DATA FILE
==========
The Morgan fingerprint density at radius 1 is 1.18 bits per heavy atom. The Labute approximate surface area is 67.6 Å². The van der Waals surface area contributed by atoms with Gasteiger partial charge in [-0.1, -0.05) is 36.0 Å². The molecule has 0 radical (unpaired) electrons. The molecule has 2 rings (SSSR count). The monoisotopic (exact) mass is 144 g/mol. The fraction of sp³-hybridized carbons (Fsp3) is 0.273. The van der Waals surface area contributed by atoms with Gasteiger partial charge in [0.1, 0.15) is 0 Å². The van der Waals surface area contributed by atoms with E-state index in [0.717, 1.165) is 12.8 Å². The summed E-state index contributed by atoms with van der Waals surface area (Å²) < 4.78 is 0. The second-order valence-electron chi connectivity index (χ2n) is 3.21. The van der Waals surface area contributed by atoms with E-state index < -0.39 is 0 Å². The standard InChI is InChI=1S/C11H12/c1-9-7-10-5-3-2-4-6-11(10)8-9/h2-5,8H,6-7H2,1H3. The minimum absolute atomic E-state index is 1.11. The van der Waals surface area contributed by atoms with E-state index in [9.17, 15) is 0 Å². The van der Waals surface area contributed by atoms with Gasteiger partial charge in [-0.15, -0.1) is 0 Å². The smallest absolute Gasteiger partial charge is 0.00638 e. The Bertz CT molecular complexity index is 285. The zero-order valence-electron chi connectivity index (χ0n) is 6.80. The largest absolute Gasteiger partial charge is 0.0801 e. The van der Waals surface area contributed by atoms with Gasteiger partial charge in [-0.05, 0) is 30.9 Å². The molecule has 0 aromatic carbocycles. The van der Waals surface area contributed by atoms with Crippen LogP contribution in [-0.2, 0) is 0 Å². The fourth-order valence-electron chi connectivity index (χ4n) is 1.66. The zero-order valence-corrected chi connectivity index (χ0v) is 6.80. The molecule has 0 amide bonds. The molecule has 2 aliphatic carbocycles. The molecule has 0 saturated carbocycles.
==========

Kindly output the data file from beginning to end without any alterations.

The Morgan fingerprint density at radius 1 is 1.18 bits per heavy atom. The Labute approximate surface area is 67.6 Å². The van der Waals surface area contributed by atoms with Gasteiger partial charge in [-0.1, -0.05) is 36.0 Å². The molecule has 0 radical (unpaired) electrons. The molecule has 2 rings (SSSR count). The monoisotopic (exact) mass is 144 g/mol. The fraction of sp³-hybridized carbons (Fsp3) is 0.273. The van der Waals surface area contributed by atoms with Gasteiger partial charge in [0.1, 0.15) is 0 Å². The van der Waals surface area contributed by atoms with E-state index in [0.717, 1.165) is 12.8 Å². The summed E-state index contributed by atoms with van der Waals surface area (Å²) < 4.78 is 0. The second-order valence-electron chi connectivity index (χ2n) is 3.21. The van der Waals surface area contributed by atoms with E-state index < -0.39 is 0 Å². The standard InChI is InChI=1S/C11H12/c1-9-7-10-5-3-2-4-6-11(10)8-9/h2-5,8H,6-7H2,1H3. The minimum absolute atomic E-state index is 1.11. The van der Waals surface area contributed by atoms with E-state index in [9.17, 15) is 0 Å². The van der Waals surface area contributed by atoms with Gasteiger partial charge in [-0.15, -0.1) is 0 Å². The smallest absolute Gasteiger partial charge is 0.00638 e. The Bertz CT molecular complexity index is 285. The zero-order valence-electron chi connectivity index (χ0n) is 6.80. The largest absolute Gasteiger partial charge is 0.0801 e. The van der Waals surface area contributed by atoms with Gasteiger partial charge in [-0.05, 0) is 30.9 Å². The molecule has 0 aromatic carbocycles. The van der Waals surface area contributed by atoms with Crippen LogP contribution in [-0.2, 0) is 0 Å². The fourth-order valence-electron chi connectivity index (χ4n) is 1.66. The zero-order valence-corrected chi connectivity index (χ0v) is 6.80. The molecule has 0 amide bonds. The molecule has 2 aliphatic carbocycles. The molecule has 0 saturated carbocycles.